Introductory Remarks | AIChE

Introductory Remarks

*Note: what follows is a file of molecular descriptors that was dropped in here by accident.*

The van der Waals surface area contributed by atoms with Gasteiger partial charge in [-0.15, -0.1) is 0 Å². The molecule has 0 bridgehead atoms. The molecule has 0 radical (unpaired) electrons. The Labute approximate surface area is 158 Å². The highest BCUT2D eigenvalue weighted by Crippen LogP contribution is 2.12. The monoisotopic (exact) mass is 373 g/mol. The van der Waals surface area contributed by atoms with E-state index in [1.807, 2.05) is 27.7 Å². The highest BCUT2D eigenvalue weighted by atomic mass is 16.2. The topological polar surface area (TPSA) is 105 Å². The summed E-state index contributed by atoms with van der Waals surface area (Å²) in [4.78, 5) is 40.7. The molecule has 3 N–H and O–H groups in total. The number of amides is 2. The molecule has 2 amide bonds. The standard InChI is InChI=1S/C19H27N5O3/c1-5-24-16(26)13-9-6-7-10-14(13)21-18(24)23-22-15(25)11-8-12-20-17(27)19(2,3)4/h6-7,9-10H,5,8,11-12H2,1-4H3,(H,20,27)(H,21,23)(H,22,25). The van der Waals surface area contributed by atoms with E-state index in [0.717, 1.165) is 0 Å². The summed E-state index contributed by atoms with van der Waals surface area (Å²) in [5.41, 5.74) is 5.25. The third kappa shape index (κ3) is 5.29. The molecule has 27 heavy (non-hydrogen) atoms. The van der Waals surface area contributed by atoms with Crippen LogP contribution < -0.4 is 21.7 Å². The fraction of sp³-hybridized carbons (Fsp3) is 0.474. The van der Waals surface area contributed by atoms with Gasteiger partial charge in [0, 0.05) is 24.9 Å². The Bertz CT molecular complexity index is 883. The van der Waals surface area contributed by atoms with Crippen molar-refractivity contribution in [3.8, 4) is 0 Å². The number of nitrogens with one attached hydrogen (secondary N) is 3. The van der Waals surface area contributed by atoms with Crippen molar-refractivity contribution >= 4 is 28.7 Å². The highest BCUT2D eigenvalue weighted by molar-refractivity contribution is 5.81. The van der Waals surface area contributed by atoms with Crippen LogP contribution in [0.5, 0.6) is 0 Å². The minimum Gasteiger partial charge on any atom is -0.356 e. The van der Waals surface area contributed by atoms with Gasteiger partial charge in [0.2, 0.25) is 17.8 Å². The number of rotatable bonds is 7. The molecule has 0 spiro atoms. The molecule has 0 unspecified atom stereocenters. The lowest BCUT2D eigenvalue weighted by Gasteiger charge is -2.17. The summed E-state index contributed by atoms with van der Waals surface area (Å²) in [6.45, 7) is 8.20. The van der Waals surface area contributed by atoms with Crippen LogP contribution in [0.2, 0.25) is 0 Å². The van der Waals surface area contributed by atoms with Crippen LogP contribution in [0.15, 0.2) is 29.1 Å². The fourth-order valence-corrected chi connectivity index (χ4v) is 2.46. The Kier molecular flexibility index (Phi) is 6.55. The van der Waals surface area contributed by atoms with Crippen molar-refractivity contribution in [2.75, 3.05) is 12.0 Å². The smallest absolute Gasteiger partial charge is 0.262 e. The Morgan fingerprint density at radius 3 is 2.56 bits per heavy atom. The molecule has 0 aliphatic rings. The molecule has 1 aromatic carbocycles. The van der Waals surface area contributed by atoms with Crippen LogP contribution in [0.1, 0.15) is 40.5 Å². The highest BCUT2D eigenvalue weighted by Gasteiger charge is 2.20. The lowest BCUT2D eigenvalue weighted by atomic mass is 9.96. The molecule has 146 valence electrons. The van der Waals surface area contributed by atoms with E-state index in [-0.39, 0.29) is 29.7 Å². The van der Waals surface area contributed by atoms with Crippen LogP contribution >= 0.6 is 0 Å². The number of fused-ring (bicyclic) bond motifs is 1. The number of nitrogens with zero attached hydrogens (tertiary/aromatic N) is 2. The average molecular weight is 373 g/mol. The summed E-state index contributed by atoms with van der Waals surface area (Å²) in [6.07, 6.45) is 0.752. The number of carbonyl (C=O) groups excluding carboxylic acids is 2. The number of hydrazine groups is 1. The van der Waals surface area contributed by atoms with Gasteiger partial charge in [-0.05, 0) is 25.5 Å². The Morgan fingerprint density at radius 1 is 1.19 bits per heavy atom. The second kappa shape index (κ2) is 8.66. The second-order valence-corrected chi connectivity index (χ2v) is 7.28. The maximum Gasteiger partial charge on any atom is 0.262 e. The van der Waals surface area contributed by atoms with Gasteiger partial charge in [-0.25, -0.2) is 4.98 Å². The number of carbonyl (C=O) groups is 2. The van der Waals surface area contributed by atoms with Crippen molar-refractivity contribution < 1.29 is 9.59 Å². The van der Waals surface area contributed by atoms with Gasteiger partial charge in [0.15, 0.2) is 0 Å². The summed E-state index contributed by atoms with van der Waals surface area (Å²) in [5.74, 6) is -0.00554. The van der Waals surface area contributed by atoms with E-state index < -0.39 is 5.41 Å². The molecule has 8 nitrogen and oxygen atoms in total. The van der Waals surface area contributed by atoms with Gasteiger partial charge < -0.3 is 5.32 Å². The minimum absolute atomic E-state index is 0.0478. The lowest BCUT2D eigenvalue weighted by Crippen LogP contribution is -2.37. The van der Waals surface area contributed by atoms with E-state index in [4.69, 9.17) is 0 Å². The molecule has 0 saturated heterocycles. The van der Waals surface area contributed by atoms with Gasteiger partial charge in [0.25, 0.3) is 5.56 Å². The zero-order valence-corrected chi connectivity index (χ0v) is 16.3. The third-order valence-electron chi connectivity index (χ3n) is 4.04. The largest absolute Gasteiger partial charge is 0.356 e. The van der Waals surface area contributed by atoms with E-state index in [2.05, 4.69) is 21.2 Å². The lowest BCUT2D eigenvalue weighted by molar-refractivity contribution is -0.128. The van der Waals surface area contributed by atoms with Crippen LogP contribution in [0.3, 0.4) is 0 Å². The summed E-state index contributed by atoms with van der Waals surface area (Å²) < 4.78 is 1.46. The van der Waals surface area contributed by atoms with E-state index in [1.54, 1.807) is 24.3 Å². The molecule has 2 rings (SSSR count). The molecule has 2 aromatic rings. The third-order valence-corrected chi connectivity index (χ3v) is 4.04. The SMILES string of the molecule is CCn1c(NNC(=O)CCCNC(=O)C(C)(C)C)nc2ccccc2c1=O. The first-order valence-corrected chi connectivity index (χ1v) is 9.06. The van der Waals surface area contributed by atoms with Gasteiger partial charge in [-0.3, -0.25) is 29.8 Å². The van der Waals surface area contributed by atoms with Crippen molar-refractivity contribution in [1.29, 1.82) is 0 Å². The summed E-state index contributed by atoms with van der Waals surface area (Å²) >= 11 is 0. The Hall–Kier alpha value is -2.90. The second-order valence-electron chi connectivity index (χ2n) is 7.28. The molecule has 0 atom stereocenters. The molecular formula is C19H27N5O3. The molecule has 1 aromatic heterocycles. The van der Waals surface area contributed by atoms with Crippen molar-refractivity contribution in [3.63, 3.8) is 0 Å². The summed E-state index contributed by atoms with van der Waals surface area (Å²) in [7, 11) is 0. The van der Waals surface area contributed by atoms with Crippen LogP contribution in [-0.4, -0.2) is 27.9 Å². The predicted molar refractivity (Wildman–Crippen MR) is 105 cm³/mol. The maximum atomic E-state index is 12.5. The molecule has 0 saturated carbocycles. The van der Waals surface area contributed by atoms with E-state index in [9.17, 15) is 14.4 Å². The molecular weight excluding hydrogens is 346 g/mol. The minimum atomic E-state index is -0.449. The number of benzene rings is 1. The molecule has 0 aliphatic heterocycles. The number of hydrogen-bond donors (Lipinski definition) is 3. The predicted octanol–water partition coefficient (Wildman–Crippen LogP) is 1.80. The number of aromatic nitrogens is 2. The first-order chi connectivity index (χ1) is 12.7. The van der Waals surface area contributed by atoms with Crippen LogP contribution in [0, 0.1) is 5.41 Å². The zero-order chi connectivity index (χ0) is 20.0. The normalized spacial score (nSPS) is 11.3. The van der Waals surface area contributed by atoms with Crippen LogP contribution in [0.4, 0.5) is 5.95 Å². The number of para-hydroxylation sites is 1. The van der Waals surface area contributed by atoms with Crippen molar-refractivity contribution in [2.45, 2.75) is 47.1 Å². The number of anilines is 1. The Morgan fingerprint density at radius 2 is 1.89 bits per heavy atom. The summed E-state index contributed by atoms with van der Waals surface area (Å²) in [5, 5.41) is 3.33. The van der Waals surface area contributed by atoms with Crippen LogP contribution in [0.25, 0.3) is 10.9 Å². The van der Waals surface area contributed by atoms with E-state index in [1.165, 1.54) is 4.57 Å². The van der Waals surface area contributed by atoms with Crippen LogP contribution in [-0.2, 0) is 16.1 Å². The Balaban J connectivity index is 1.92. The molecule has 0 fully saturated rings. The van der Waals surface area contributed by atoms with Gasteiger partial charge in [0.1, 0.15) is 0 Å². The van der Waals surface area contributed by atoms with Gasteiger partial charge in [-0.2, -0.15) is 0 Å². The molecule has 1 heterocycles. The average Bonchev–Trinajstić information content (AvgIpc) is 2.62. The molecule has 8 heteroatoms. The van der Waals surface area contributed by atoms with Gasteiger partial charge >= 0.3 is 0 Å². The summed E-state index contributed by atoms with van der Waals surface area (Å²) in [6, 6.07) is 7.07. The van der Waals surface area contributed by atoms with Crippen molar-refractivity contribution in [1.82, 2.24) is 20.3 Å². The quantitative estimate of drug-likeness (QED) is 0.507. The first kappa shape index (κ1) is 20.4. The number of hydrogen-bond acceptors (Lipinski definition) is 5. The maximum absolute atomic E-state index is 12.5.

Metal nanoparticles (NPs) are attractive platforms for a variety of sensing applications, but their performance is often limited by the techniques employed to immobilize NPs at interfaces. Common methods yield randomly distributed NPs which exhibit nonideal behavior due to aggregation. Well-ordered NP arrays would not suffer from these limitations, but the fabrication of such arrays is generally challenging. Here, it is demonstrated that Scanning Electrochemical Cell Microscopy (SECCM) can be used as a powerful, instantly reconfigurable tool for the fabrication of ordered NP arrays. In this approach, metal NP arrays are straightforwardly fabricated via electrodeposition at the interface between a substrate electrode and a small (sub-μm) electrolyte-filled pipet. Experimental results will be presented which demonstrate this approach enables the fabrication of well-defined Au and Ag NP arrays with spatial control over NP location comparable with the terminal diameter of the pipet employed and straightforward control over the volume of each NP. Finite element simulations of mass transport within the SECCM geometry were utilized to explain the growth kinetics and NP morphology observed experimentally. Together, these results demonstrate probe-based electrochemical techniques such as SECCM can serve as effective tools for the fabrication of NP arrays to serve as platforms for biosensing applications.